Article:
New therapeutical target to treat Alzheimer’s disease


In human samples from patients with Alzheimer's, the levels of the SFRP1 protein are abnormally high and increase as the disease progresses. Image: Pilar Esteve, CSIC

In human samples from patients with Alzheimer’s, the levels of the SFRP1 protein are abnormally high and increase as the disease progresses. Image: Pilar Esteve, CSIC

A new study carried out by researchers from the University of Barcelona, the Institute of Neurosciences of the UB (UBNeuro), the Institute of Neuropathology of the University Hospital Bellvitge-IDIBELL and the Network Center for Biomedical Research in Neurodegenerative Diseases (CIBERNED) have identified a new therapeutical target to treat Alzheimer’s disease.

The new study states that, in human samples from patients with Alzheimer’s, the levels of the SFRP1 protein are abnormally high and increase as the disease progresses.

According to the conclusions of the study, the inactivation of the SFRP1 protein with specific bodies is able to inhibit the production of the β-amyloid protein –which accumulates in brain deposits in Alzheimer’s disease- and reduce the deposits of senile plaques in animal models.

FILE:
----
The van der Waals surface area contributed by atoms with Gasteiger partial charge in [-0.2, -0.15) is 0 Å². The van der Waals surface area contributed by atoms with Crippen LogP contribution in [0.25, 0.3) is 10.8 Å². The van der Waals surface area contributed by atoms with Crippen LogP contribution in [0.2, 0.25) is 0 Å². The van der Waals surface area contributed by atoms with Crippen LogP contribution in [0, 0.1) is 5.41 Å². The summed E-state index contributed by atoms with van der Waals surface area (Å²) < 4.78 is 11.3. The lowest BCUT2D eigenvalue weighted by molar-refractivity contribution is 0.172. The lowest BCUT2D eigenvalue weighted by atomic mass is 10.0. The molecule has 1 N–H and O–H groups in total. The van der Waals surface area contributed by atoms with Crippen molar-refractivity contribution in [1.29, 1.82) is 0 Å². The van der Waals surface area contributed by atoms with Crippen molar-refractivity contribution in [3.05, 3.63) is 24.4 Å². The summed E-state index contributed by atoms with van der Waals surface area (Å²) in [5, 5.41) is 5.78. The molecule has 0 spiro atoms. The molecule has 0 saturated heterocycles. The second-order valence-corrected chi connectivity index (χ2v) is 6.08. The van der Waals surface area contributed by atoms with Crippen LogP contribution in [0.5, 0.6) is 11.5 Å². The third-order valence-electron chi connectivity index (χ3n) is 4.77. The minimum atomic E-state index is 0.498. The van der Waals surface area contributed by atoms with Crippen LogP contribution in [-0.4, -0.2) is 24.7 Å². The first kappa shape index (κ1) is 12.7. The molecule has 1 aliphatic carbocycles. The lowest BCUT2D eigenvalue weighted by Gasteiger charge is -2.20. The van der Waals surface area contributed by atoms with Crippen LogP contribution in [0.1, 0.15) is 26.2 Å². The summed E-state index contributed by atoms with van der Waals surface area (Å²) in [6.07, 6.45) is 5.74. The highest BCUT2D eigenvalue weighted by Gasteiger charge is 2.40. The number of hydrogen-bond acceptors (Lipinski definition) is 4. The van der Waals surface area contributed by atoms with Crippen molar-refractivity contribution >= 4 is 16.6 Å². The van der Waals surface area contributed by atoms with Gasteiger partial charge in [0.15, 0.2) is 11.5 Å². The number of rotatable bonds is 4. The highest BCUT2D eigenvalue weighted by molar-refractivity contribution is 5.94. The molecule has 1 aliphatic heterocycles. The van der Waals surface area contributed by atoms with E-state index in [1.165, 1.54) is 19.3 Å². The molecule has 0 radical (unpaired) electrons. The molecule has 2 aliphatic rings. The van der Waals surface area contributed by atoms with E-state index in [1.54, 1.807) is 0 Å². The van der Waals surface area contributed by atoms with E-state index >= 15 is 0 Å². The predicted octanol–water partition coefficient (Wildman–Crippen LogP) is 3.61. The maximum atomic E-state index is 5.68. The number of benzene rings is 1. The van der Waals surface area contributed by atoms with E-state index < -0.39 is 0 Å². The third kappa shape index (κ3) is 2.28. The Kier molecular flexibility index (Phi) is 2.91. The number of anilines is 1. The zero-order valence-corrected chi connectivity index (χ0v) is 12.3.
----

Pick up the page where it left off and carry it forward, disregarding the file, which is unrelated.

“From a therapeutical perspective, the most important thing in the study is to check that the treatment led to an improvement in the cognitive deficits, the electrophysiological functioning and the nervous transmission in the studied mice”, notes Isidre Ferrer, professor at the Department of Pathology and Experimental Therapeutics of the UB and director of the Institute of Neuropathology at the University Hospital Bellvitge-IDIBELL.

The study was published in the journal Nature Neuroscience and was led by the doctors Paola Bovolenta and Pilar Esteve, from the Center for Molecular Biology Severo Ochoa and and the Rare Diseases Networking Biomedical Research Centre (CIBERER). Other experts have taken part in the research team: Isidre Ferrer, Ester Aso and Paula García-Esparcia, from the Faculty of Medicine and Health Sciences, UBNeuro and CIBERNED.

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